Cybbi Barton is currently the Program Manager – Club Sports & Esports for University of Michigan – Ann Arbor’s Rec Sports. Debuting in 2020-2021, UMich Esports—the esports program that oversees the formation and operations of each video game’s competitive teams—sponsors 10 games for competition, including CS:GO, Dota 2, Hearthstone, League of Legends, Overwatch, Rainbow 6: Siege, Rocket League, SMITE, Starcraft II, and Valorant.

But this robust esports program didn’t pop-up overnight. Cybbi says that the groundwork towards the program began in earnest during the fall of 2018 and the competitive gaming opportunities were preceded by a couple of years with intramural events around FIFA, Madden, Call of Duty, Fortnite, and Rocket League.

UMich Esports also has grown to include a community-based arm of the program that is dedicated to general gamers who play a variety of different games.

Esports at the University of Michigan

UMich Esports includes two components. “We have our competitive teams and our general recreational players,” says Cybbi. The two sections are led by a variety of student leaders: “We have a President, Vice President, and Treasurer who oversee all team and member activities,” she explains. “Each team has a student Competitive Director who reports to the President, Vice President, or Treasurer about needs related their specific game and student leaders who serve in chairs of broadcasting, marketing, and efforts related to diversity, equity, and inclusion.” All of the student leaders report to Cybbi.

Competitive teams at UMich Esports consist of a total of 127 students across the ten games they support for competition. “Our recreational portion of the program engages around 500 students annually and our Discord server—which is comprised of current/past students, alumni, students and staff from other schools and companies—currently has 1800+ members.”

One hero’s quest

While esports and gaming have been around for decades, “within the last five years, campus recreation departments have seen a dramatic spike in their support for esports and gaming as part of their program offerings,” explains Cybbi. But much of the success of the program, she says, is rooted in her department’s commitment to researching trends and its willingness to lean-in to offerings that students are interested in.

“We were committed to esports when I first arrived on the University of Michigan campus and we’ve been ‘pedal to the floor’ every second since then,” Cybbi says. “Through my tenure at the Ann Arbor campus, we’ve inherited students who spend countless hours either perfecting their craft in gaming or in finding community around the shared love of video games.” While student interest in video games isn’t new, the support from administrative programs is new for these students and at University of Michigan “we’ve seen it cultivate their passion for not only competitive gaming, but also for potential careers within the esports and gaming industries.”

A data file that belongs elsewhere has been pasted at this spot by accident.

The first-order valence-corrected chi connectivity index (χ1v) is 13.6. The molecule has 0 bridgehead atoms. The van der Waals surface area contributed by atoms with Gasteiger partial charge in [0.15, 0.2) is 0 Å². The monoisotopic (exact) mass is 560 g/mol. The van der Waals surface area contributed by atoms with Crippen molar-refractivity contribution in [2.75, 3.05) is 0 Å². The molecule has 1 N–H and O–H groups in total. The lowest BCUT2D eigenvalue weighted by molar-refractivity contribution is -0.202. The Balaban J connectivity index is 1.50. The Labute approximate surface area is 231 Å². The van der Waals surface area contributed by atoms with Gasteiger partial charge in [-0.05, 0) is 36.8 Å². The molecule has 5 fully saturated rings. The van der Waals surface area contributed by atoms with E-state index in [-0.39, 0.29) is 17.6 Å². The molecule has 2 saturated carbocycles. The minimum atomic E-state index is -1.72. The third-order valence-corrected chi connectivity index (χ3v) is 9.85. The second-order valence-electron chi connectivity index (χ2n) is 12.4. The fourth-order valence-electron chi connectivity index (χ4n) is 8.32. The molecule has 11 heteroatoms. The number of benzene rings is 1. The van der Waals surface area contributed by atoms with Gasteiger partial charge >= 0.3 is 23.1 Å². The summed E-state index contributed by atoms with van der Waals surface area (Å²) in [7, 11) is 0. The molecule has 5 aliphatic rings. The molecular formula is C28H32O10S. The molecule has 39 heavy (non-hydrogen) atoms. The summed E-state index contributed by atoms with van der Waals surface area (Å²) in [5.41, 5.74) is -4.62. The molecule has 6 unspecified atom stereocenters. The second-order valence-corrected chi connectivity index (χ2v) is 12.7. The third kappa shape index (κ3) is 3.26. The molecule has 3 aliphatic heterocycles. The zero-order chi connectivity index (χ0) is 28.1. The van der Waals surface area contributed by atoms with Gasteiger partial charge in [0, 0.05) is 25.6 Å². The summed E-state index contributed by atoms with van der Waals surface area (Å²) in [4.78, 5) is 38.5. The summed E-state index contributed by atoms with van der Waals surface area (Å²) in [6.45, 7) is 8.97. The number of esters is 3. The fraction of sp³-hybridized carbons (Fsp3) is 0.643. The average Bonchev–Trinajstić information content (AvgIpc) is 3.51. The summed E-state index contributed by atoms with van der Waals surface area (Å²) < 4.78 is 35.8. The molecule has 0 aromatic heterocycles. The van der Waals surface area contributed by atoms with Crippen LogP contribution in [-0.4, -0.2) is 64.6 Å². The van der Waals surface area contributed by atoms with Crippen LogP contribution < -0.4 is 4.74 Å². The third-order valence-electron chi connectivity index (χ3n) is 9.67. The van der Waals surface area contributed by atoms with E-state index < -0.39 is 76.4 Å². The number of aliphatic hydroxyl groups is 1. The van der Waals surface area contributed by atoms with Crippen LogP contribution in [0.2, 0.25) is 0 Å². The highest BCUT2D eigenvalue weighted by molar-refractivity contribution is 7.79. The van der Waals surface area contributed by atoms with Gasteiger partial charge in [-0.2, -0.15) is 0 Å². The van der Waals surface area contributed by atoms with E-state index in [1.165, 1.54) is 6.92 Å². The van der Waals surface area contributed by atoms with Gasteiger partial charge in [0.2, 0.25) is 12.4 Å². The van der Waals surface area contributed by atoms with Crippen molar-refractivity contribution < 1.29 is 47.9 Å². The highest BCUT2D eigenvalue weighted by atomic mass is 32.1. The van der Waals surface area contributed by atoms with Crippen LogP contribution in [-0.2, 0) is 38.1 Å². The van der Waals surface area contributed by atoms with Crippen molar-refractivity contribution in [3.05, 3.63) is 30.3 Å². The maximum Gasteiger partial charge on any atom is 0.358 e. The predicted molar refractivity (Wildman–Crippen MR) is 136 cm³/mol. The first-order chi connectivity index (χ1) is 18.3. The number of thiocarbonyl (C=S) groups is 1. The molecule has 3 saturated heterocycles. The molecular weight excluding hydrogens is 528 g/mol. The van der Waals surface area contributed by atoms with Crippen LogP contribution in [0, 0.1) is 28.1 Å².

The pandemic has brought about many challenges for UMich Esports. “A big part of UMich gaming is the community and without the ability to gather physically in one space for LANs (Local Area Network…AKA a party where we play video games in the same space), it was difficult to maintain the energy and momentum of the program,” says Cybbi. “However, the nature of esports and gaming allows for a shared experience to happen, even with people in different physical locations,” she says.

The inaugural year of UMich Esports was a big driver of excitement to be sure; but, Cybbi says, “we also believe the pandemic brought more people into our space to find their community, and UMich Esports aims to be accessible and supportive for all students.”

Strategy guide

So, how can you find success with esports as a part of your campus rec program’s offerings? “My advice,” says Cybbi, “not only for programmers just beginning their careers, but for established programmers alike, is to learn as much as you can about the challenges and threats that come with gaming and being online. An already marginalized person who enters the world of gaming is almost always met with barriers that can quickly make a program experience unsafe for them to be involved with. So, take time to learn about any marginalized population’s in-game experience, and allow for open communication with your team, their opponents, or both.”

Barriers exist for many; there are students who will enter your programs who never had access to a gaming system when they’re were growing up. “Continue to educate yourself and use your resources,” says Cybbi. “Campus recreation professionals have an obligation to not only create a safe space for students on campus, but also to support, educate, and advocate for safe spaces for our students on the internet.”

Expand your campus rec services to new populations

Engaging with NIRSA peers—like Cybbi Barton—will help you connect with new segments of your student body as well as keep your esports programs at the forefront of trends.

“There are so many great things about gaming and esports,” says Cybbi. “I’ve seen many departments strive to engage students through gaming and esports who aren’t typically served through traditional programming. It makes our mission impactful.”

Join esports leaders from across the Association for two days of focused learning and networking around collegiate esports offerings—register today for the NIRSA Collegiate Esports Virtual Institute. Members save $70-100 on individual registrations, and bundle pricing is available for this online learning opportunity.

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